Pope Francis’ openness and willingness to listen to young people at the pre-synod meeting in Rome was deeply valued by all those who participated in the gathering.

New Zealand representative at the pre-synod meeting Isabella McCafferty from Wellington said she was struck by “the uniqueness of the opportunity”.

“For the first time, the Pope had called a meeting of young people from all over the world in Rome to talk about what really matters to us and how the Church can accompany us. Pope Francis also spent three hours with us, listening and answering questions,” she told NZ Catholic.

“No matter where someone had come from or the experience they had, it seemed that all present were greatly impacted by the opportunity to speak and be heard.”

Some 300 young people from different cultural and religious backgrounds gathered in Rome on March 19-24 for the pre-synod meeting. The meeting was a precursor to the October synod of bishops on “Young People, the Faith and the Discernment of Vocation.”

She said the Pope encouraged them to speak with courage and without holding back with any questions and concerns.

“[Pope Francis] also told us that our contribution was ‘indispensable’ and a statement like that means a lot. Throughout society, young people are rarely listened to and taken seriously, so it’s a big deal to feel like we are truly valued in the Church,” she said.

The meeting resulted in a 16-page document divided into three sections: the challenges and opportunities of young people; faith, vocation, discernment and accompaniment and the Church’s formative and pastoral activities. In the document (which will be used in to help draft the synod’s working document), young people had indicated that they wanted to be involved and included in decision-making processes at every level (parish, diocesan, national and international) in the Church, Ms McCafferty said.

“Also communicated . . . was a desire to be a ‘joyful, enthusiastic and missionary presence within the Church’ and to offer a creative approach to the different parts of the Church’,” she said.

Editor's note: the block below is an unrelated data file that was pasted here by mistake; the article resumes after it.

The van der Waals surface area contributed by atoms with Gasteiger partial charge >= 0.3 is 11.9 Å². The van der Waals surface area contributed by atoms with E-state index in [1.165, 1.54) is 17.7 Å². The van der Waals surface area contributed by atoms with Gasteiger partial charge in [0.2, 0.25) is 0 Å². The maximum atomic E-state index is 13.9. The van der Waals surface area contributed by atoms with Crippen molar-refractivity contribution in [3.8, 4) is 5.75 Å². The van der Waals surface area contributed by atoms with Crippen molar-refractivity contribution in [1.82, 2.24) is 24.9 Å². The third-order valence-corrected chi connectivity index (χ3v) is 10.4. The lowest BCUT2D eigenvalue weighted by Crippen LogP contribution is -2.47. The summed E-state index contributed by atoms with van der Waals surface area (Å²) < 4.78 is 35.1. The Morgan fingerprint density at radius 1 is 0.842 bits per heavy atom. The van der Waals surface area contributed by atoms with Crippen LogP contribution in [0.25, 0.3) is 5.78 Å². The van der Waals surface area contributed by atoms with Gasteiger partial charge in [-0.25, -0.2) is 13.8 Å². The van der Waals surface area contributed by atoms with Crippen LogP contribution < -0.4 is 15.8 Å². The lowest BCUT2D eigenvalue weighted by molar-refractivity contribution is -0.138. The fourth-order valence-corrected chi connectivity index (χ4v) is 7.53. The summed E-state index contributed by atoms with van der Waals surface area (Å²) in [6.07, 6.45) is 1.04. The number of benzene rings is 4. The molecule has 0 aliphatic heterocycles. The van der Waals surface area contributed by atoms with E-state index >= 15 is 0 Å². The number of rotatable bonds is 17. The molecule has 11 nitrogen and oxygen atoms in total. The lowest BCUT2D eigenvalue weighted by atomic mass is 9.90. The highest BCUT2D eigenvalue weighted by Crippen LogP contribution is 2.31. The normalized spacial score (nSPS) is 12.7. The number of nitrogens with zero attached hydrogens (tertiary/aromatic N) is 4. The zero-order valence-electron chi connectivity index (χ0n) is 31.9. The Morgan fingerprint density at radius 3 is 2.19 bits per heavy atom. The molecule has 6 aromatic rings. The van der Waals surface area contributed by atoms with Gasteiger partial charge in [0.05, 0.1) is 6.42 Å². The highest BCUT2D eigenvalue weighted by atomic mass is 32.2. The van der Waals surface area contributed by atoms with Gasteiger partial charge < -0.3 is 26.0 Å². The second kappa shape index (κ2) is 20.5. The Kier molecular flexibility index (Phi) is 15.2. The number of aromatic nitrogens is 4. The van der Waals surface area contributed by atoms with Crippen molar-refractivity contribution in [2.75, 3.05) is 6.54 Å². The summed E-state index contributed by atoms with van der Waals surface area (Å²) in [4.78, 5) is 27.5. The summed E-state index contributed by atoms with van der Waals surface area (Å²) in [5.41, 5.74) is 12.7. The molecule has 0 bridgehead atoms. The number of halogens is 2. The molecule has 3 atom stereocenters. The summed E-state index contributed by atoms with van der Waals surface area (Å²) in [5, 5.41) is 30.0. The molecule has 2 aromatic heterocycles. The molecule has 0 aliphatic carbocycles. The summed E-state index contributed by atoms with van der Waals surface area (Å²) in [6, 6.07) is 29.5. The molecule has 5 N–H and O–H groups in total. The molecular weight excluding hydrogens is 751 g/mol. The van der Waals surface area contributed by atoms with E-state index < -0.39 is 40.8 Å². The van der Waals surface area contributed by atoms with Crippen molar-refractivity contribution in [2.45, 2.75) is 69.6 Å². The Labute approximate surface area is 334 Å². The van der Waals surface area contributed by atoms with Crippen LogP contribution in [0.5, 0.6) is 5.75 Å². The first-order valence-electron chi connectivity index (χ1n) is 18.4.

Ms McCafferty said they had to work through the diversity of the participants by being respectful of where each is coming from. She said the working group she was in included representatives from every continent.

“Although our discussions were at times tense, there was a deep underlying respect for the diversity that existed amongst us and a tangible sense of the Spirit moving among us,” she said.

Ms McCafferty thought the diversity of the participants challenged those who drafted the final document, necessitating them [drafters of the final document] to write in general terms.

“However, there were also opinions shared by many young people throughout the meeting and this is reflected in the final document. One of the strongest unifying points was the appreciation of young people to be given a space
to be listened to by the Church.”

Ms McCafferty said she came back from the trip with “an immense feeling
of gratitude for being able to participate and contribute in this meeting” and a renewed sense of her vocation in the pastoral ministry for young people.

“I have been greatly enriched by the time spent discussing with such a vast group of young people from across the world and to talk about the things that really matter to us,” she said. “I have a new appreciation for the ability for there to be unity amidst great diversity and that we share a commonality across humanity that doesn’t shift between geographical boundaries.”

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